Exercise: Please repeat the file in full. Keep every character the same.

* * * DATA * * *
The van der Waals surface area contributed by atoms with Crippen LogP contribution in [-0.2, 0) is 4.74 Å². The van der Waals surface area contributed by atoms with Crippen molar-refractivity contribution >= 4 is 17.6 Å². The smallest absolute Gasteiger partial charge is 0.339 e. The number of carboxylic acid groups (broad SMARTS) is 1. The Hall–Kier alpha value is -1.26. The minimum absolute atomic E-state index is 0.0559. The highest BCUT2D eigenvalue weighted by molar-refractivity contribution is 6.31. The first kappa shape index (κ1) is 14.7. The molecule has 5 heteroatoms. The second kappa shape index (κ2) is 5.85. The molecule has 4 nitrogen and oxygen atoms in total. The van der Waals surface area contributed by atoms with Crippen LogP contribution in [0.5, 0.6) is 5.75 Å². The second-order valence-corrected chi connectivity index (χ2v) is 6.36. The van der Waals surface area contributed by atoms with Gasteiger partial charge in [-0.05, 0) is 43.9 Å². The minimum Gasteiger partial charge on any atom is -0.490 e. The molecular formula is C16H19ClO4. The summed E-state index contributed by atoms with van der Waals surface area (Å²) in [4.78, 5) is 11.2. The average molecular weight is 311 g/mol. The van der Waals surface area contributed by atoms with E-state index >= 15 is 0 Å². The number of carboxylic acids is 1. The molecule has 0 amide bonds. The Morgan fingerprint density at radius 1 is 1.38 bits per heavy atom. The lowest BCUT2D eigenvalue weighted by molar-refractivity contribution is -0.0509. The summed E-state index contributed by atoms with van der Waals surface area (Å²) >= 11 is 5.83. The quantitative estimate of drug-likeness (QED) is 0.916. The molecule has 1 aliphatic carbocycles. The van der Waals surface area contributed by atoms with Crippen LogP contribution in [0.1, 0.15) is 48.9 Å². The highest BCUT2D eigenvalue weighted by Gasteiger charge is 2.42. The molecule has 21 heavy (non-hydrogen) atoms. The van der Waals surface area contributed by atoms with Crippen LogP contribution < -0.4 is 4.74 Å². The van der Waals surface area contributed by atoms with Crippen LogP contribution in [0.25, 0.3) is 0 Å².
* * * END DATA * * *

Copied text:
The van der Waals surface area contributed by atoms with Crippen LogP contribution in [-0.2, 0) is 4.74 Å². The van der Waals surface area contributed by atoms with Crippen molar-refractivity contribution >= 4 is 17.6 Å². The smallest absolute Gasteiger partial charge is 0.339 e. The number of carboxylic acid groups (broad SMARTS) is 1. The Hall–Kier alpha value is -1.26. The minimum absolute atomic E-state index is 0.0559. The highest BCUT2D eigenvalue weighted by molar-refractivity contribution is 6.31. The first kappa shape index (κ1) is 14.7. The molecule has 5 heteroatoms. The second kappa shape index (κ2) is 5.85. The molecule has 4 nitrogen and oxygen atoms in total. The van der Waals surface area contributed by atoms with Crippen LogP contribution in [0.5, 0.6) is 5.75 Å². The second-order valence-corrected chi connectivity index (χ2v) is 6.36. The van der Waals surface area contributed by atoms with Gasteiger partial charge in [-0.05, 0) is 43.9 Å². The minimum Gasteiger partial charge on any atom is -0.490 e. The molecular formula is C16H19ClO4. The summed E-state index contributed by atoms with van der Waals surface area (Å²) in [4.78, 5) is 11.2. The average molecular weight is 311 g/mol. The van der Waals surface area contributed by atoms with E-state index >= 15 is 0 Å². The number of carboxylic acids is 1. The molecule has 0 amide bonds. The Morgan fingerprint density at radius 1 is 1.38 bits per heavy atom. The lowest BCUT2D eigenvalue weighted by molar-refractivity contribution is -0.0509. The summed E-state index contributed by atoms with van der Waals surface area (Å²) >= 11 is 5.83. The quantitative estimate of drug-likeness (QED) is 0.916. The molecule has 1 aliphatic carbocycles. The van der Waals surface area contributed by atoms with Crippen LogP contribution in [0.1, 0.15) is 48.9 Å². The highest BCUT2D eigenvalue weighted by Gasteiger charge is 2.42. The molecule has 21 heavy (non-hydrogen) atoms. The van der Waals surface area contributed by atoms with Crippen LogP contribution < -0.4 is 4.74 Å². The van der Waals surface area contributed by atoms with Crippen LogP contribution in [0.25, 0.3) is 0 Å².